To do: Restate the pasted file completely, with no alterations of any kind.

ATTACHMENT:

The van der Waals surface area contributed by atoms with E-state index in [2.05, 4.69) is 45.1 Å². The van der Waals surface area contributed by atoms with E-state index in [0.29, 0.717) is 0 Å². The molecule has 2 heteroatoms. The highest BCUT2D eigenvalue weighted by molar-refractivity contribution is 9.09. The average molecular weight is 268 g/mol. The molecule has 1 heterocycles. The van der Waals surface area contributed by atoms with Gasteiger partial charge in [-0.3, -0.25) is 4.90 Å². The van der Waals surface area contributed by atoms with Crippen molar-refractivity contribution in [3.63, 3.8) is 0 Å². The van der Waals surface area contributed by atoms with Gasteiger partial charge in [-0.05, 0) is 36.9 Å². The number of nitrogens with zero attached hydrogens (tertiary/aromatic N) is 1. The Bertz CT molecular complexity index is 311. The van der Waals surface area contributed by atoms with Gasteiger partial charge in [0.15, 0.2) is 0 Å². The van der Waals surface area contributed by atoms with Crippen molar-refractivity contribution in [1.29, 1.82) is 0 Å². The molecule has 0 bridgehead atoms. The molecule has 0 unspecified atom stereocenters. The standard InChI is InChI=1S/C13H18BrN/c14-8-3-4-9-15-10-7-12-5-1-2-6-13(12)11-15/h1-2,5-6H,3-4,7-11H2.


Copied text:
The van der Waals surface area contributed by atoms with E-state index in [2.05, 4.69) is 45.1 Å². The van der Waals surface area contributed by atoms with E-state index in [0.29, 0.717) is 0 Å². The molecule has 2 heteroatoms. The highest BCUT2D eigenvalue weighted by molar-refractivity contribution is 9.09. The average molecular weight is 268 g/mol. The molecule has 1 heterocycles. The van der Waals surface area contributed by atoms with Gasteiger partial charge in [-0.3, -0.25) is 4.90 Å². The van der Waals surface area contributed by atoms with Crippen molar-refractivity contribution in [3.63, 3.8) is 0 Å². The van der Waals surface area contributed by atoms with Gasteiger partial charge in [-0.05, 0) is 36.9 Å². The number of nitrogens with zero attached hydrogens (tertiary/aromatic N) is 1. The Bertz CT molecular complexity index is 311. The van der Waals surface area contributed by atoms with Gasteiger partial charge in [0.15, 0.2) is 0 Å². The van der Waals surface area contributed by atoms with Crippen molar-refractivity contribution in [1.29, 1.82) is 0 Å². The molecule has 0 bridgehead atoms. The molecule has 0 unspecified atom stereocenters. The standard InChI is InChI=1S/C13H18BrN/c14-8-3-4-9-15-10-7-12-5-1-2-6-13(12)11-15/h1-2,5-6H,3-4,7-11H2.